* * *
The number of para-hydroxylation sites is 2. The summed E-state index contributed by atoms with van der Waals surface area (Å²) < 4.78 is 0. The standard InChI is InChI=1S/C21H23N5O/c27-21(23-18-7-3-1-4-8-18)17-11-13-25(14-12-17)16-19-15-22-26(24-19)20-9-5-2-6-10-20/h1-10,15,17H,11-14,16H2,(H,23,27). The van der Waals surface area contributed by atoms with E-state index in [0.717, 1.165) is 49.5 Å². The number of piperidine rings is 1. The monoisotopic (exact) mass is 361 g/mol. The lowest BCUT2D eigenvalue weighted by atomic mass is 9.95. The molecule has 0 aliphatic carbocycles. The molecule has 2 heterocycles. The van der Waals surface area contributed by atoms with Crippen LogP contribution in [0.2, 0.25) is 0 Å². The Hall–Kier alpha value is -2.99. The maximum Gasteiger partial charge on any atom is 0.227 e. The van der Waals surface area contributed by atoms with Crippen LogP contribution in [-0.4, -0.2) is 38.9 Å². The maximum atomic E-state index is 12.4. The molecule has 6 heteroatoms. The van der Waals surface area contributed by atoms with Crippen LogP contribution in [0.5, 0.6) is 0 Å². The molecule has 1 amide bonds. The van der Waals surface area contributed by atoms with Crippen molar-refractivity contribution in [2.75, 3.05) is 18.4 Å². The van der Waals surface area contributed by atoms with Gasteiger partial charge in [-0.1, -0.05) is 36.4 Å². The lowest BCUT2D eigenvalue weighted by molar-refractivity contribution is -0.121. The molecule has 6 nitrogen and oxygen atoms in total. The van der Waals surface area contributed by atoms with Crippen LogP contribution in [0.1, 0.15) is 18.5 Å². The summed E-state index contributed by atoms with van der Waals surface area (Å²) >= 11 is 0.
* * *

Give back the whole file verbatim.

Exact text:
The number of para-hydroxylation sites is 2. The summed E-state index contributed by atoms with van der Waals surface area (Å²) < 4.78 is 0. The standard InChI is InChI=1S/C21H23N5O/c27-21(23-18-7-3-1-4-8-18)17-11-13-25(14-12-17)16-19-15-22-26(24-19)20-9-5-2-6-10-20/h1-10,15,17H,11-14,16H2,(H,23,27). The van der Waals surface area contributed by atoms with E-state index in [0.717, 1.165) is 49.5 Å². The number of piperidine rings is 1. The monoisotopic (exact) mass is 361 g/mol. The lowest BCUT2D eigenvalue weighted by atomic mass is 9.95. The molecule has 0 aliphatic carbocycles. The molecule has 2 heterocycles. The van der Waals surface area contributed by atoms with Crippen LogP contribution in [0.2, 0.25) is 0 Å². The Hall–Kier alpha value is -2.99. The maximum Gasteiger partial charge on any atom is 0.227 e. The van der Waals surface area contributed by atoms with Crippen LogP contribution in [-0.4, -0.2) is 38.9 Å². The maximum atomic E-state index is 12.4. The molecule has 6 heteroatoms. The van der Waals surface area contributed by atoms with Crippen LogP contribution in [0.5, 0.6) is 0 Å². The molecule has 1 amide bonds. The van der Waals surface area contributed by atoms with Crippen molar-refractivity contribution in [2.75, 3.05) is 18.4 Å². The van der Waals surface area contributed by atoms with Gasteiger partial charge in [-0.1, -0.05) is 36.4 Å². The lowest BCUT2D eigenvalue weighted by molar-refractivity contribution is -0.121. The molecule has 6 nitrogen and oxygen atoms in total. The van der Waals surface area contributed by atoms with Crippen LogP contribution in [0.1, 0.15) is 18.5 Å². The summed E-state index contributed by atoms with van der Waals surface area (Å²) >= 11 is 0.